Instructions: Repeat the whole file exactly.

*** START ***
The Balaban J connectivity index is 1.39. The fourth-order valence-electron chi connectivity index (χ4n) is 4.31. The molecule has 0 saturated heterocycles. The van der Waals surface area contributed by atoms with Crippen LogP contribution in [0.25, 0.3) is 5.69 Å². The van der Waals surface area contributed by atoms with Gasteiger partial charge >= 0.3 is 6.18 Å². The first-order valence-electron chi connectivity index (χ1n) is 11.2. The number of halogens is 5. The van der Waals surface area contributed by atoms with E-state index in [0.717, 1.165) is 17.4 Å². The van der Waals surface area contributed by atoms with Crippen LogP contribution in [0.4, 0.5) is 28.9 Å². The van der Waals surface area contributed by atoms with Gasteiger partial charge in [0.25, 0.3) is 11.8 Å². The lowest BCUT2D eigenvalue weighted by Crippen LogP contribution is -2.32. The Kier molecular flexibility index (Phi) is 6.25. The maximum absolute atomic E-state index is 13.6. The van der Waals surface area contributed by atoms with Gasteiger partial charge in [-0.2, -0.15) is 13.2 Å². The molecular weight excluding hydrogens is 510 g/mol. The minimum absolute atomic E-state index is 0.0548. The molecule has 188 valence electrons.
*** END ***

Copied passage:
The Balaban J connectivity index is 1.39. The fourth-order valence-electron chi connectivity index (χ4n) is 4.31. The molecule has 0 saturated heterocycles. The van der Waals surface area contributed by atoms with Crippen LogP contribution in [0.25, 0.3) is 5.69 Å². The van der Waals surface area contributed by atoms with Gasteiger partial charge >= 0.3 is 6.18 Å². The first-order valence-electron chi connectivity index (χ1n) is 11.2. The number of halogens is 5. The van der Waals surface area contributed by atoms with E-state index in [0.717, 1.165) is 17.4 Å². The van der Waals surface area contributed by atoms with Crippen LogP contribution in [0.4, 0.5) is 28.9 Å². The van der Waals surface area contributed by atoms with Gasteiger partial charge in [0.25, 0.3) is 11.8 Å². The lowest BCUT2D eigenvalue weighted by Crippen LogP contribution is -2.32. The Kier molecular flexibility index (Phi) is 6.25. The maximum absolute atomic E-state index is 13.6. The van der Waals surface area contributed by atoms with Gasteiger partial charge in [-0.2, -0.15) is 13.2 Å². The molecular weight excluding hydrogens is 510 g/mol. The minimum absolute atomic E-state index is 0.0548. The molecule has 188 valence electrons.